Sunday, December 7, 2008

Transexualism Explained

This is my little way of explaining my transexualism. I usually say this to a "normal" genetic female who is comfortable with her gender, but it also works on "normal" genetic males also.

I take it you are comfortable with your gender, and wait till I get a response of "yes". Now imagine looking at your body and it is a very masculine male body, you have no breasts, you have a penis between your legs, but you are the same woman you always knew yourself to be, how would you feel? Now if that isn't bad enough, now imagine society expected to dress as a male, act as a male, take on the male role, use the men’s restrooms, how would you feel?

If you didn't live up to societies expectations, you would be subjected to discrimination and ridicule. You could be denied employment, be fired from your job, loose your housing, denied appropriate health care and appropriate insurance coverage, beaten up or even murdered, how would you feel?

If that isn't bad enough you have no ability to bear children. If you have children as a male you could loose custody and or visitation of your children. If you transition after being married most likely your spouse would divorce you, normal relationships would be extremely hard to find. How would you feel?

Overwhelmingly, the response I get is "I could not imagine". People in general have no clue of what transexuals have to deal with on a day in and day out basis. They just can't imagine...

Friday, November 28, 2008

NY court removes bar to transgender name changes

By MICHAEL VIRTANEN | Associated Press Writer
November 26, 2008

ALBANY, N.Y. - A midlevel appeals court ruled Wednesday that a transgender individual can change from traditionally male to traditionally female first and middle names, regardless of potential confusion.

The case involved Earl William Golden III's petition to change names to Elisabeth Whitney Golden. A lower court had concluded the proposed change was "fraught with possible confusion." more...

Thursday, July 31, 2008

Transgender Murder, Safety and Dating

I really hate saying this, but it needs to be said...

There are many young transgender women who are not careful about dating guys. They think that because they are young, pretty and passable they are free to date as they wish. The truth of the matter is, we have to be concerned with our safety the same as any other woman and even more. Even genetic women have to be concerned with being raped, assaulted and becoming victims of domestic violence.

As a transgender woman things can become even more riskier, especially if we are pre or non-op. If we are found out men can get very upset, angry and often very violent. No man likes being lied to, but even worse the "thought" they have had sex with a person of the "same sex" and committed a "homosexual act" can drive them to become very angry and often resulting in brutal assault and even murder. Such is the case in the murder of Angie Zapata.

All the hate crimes legislation in the world will do little to help us in this type of situation. I feel that many transgender murders could be prevented if only they had been upfront about their gender and screened their dates a little bit better. Does this justify these gruesome murders, positively not, but it is a very sad reality that may very well have been prevented with a bit more caution and honesty.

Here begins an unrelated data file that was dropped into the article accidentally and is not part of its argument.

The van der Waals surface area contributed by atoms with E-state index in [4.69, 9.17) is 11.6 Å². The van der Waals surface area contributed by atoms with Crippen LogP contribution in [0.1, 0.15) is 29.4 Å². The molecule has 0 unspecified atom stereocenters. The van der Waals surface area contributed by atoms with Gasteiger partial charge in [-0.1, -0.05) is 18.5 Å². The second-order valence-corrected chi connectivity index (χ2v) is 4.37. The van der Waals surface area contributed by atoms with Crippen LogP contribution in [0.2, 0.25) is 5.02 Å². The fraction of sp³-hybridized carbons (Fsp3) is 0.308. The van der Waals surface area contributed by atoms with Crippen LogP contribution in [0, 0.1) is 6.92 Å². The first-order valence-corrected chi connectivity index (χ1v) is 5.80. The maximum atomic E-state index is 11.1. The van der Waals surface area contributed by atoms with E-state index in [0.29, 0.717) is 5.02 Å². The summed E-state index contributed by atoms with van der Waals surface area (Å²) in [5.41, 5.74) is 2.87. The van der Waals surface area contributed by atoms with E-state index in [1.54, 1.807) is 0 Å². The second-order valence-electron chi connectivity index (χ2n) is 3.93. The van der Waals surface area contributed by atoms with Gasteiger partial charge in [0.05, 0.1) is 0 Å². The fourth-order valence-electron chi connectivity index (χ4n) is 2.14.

As a transexual woman I get many requests for dates. Many of these hits are online and through social networking sites such as myspace and facebook. Even though my profiles are as transgender oriented, I get many hits from very straight men. My very first reply to any person who hits on me is "I am a male to female transexual woman and give a brief description of myself. This way no one can say I lied to them or deceived them about my gender. Usually the response back is a quick no thank you or no response at all.

As much as we all like to go "stealth", I feel it is very important to be upfront about our transgender status. We need to be just as cautious as any other genetic woman and even more. Lastly, we need to screen our dates and know who we are dating.

Thursday, June 19, 2008

Congress to Hold First Ever Hearing on Transgender Issues

Today the US House of Representatives announced America's first Congressional Hearing on transgender issues. The hearing, "An Examination of Discrimination Against Transgender Americans in the Workplace," is scheduled for Thursday, June 26, 2008 at 10:30 am in room 2175 of Rayburn House Office Building. Congressman Rob Andrews (D-NJ) called the hearing as Chairman of the Health, Education, Labor, and Pensions (HELP) subcommittee of the Committee on Education and Labor.

Committee hearings are open to the public and you are welcome to attend in person if you are in the area, but please be aware that space is limited. Some hearings are broadcast on CSPAN and streamed live through their internet site - we will keep you informed as we hear more details about the hearing.

For more information on the Committee on Education and Labor see their website:

Tuesday, June 17, 2008

RESOLUTION 122 Has Passed

Subject: Removing Financial Barriers to Care for Transgender Patients

Whereas, Our American Medical Association opposes discrimination on
the basis of gender identity; and

Whereas, Gender Identity Disorder (GID) is a serious medical condition
recognized as such in both the Diagnostic and Statistical Manual of
Mental Disorders 4th Edition (DSM-IV) and the International
Classification of Diseases (10th Revision); and is characterized in
the DSM-IV as a persistent discomfort with one's assigned sex and with
one's primary and secondary sex characteristics, which causes intense
emotional pain and suffering; and

Whereas, GID, if left untreated, can result in clinically significant
psychological distress, dysfunction, debilitating depression and, for
some people without access to appropriate medical care and treatment,
suicidality and death; and

Whereas, The World Profession for Transgender Health, Inc. (WPATH) is
the leading international, interdisciplinary professional organization
devoted to the understanding and treatment of gender identity
disorders, and has established internationally accepted Standards of
Care for providing medical treatment of people with GID, including
mental health care, hormone therapy, and sex reassignment surgery,
which are designed to promote the health and welfare of persons with
GID and are recognized within the medical community to be the standard
of care for treating people with GID; and

Whereas, An established body of medical research demonstrates the
effectiveness and medical necessity of mental health care, hormone